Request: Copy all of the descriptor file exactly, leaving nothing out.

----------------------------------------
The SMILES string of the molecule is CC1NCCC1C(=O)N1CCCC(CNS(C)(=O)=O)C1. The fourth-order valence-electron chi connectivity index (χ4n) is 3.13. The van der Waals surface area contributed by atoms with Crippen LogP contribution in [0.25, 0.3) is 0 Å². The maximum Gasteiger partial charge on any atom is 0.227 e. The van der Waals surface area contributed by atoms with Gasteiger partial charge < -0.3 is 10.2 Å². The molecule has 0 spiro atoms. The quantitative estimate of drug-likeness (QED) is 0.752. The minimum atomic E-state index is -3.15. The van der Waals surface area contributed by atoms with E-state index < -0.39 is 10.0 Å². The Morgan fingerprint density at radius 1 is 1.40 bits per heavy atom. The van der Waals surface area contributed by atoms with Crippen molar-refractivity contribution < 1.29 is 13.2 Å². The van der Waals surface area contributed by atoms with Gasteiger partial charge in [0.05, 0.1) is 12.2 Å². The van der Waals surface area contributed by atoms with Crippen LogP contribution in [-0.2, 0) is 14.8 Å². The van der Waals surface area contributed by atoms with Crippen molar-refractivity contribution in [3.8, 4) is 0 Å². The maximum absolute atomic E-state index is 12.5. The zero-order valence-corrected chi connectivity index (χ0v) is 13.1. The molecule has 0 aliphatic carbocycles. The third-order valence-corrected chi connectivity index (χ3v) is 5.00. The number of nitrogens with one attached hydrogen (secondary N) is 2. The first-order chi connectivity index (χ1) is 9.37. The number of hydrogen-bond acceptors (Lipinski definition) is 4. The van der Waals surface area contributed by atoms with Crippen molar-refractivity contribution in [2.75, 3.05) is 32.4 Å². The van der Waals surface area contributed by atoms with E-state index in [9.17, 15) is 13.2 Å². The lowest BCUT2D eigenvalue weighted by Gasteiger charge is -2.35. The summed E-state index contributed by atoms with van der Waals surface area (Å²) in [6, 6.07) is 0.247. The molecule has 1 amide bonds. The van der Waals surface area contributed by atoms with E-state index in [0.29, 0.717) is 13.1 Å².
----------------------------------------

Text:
The SMILES string of the molecule is CC1NCCC1C(=O)N1CCCC(CNS(C)(=O)=O)C1. The fourth-order valence-electron chi connectivity index (χ4n) is 3.13. The van der Waals surface area contributed by atoms with Crippen LogP contribution in [0.25, 0.3) is 0 Å². The maximum Gasteiger partial charge on any atom is 0.227 e. The van der Waals surface area contributed by atoms with Gasteiger partial charge < -0.3 is 10.2 Å². The molecule has 0 spiro atoms. The quantitative estimate of drug-likeness (QED) is 0.752. The minimum atomic E-state index is -3.15. The van der Waals surface area contributed by atoms with E-state index < -0.39 is 10.0 Å². The Morgan fingerprint density at radius 1 is 1.40 bits per heavy atom. The van der Waals surface area contributed by atoms with Crippen molar-refractivity contribution < 1.29 is 13.2 Å². The van der Waals surface area contributed by atoms with Gasteiger partial charge in [0.05, 0.1) is 12.2 Å². The van der Waals surface area contributed by atoms with Crippen LogP contribution in [-0.2, 0) is 14.8 Å². The van der Waals surface area contributed by atoms with Crippen molar-refractivity contribution in [3.8, 4) is 0 Å². The maximum absolute atomic E-state index is 12.5. The zero-order valence-corrected chi connectivity index (χ0v) is 13.1. The molecule has 0 aliphatic carbocycles. The third-order valence-corrected chi connectivity index (χ3v) is 5.00. The number of nitrogens with one attached hydrogen (secondary N) is 2. The first-order chi connectivity index (χ1) is 9.37. The number of hydrogen-bond acceptors (Lipinski definition) is 4. The van der Waals surface area contributed by atoms with Crippen molar-refractivity contribution in [2.75, 3.05) is 32.4 Å². The van der Waals surface area contributed by atoms with E-state index in [9.17, 15) is 13.2 Å². The lowest BCUT2D eigenvalue weighted by Gasteiger charge is -2.35. The summed E-state index contributed by atoms with van der Waals surface area (Å²) in [6, 6.07) is 0.247. The molecule has 1 amide bonds. The van der Waals surface area contributed by atoms with E-state index in [0.29, 0.717) is 13.1 Å².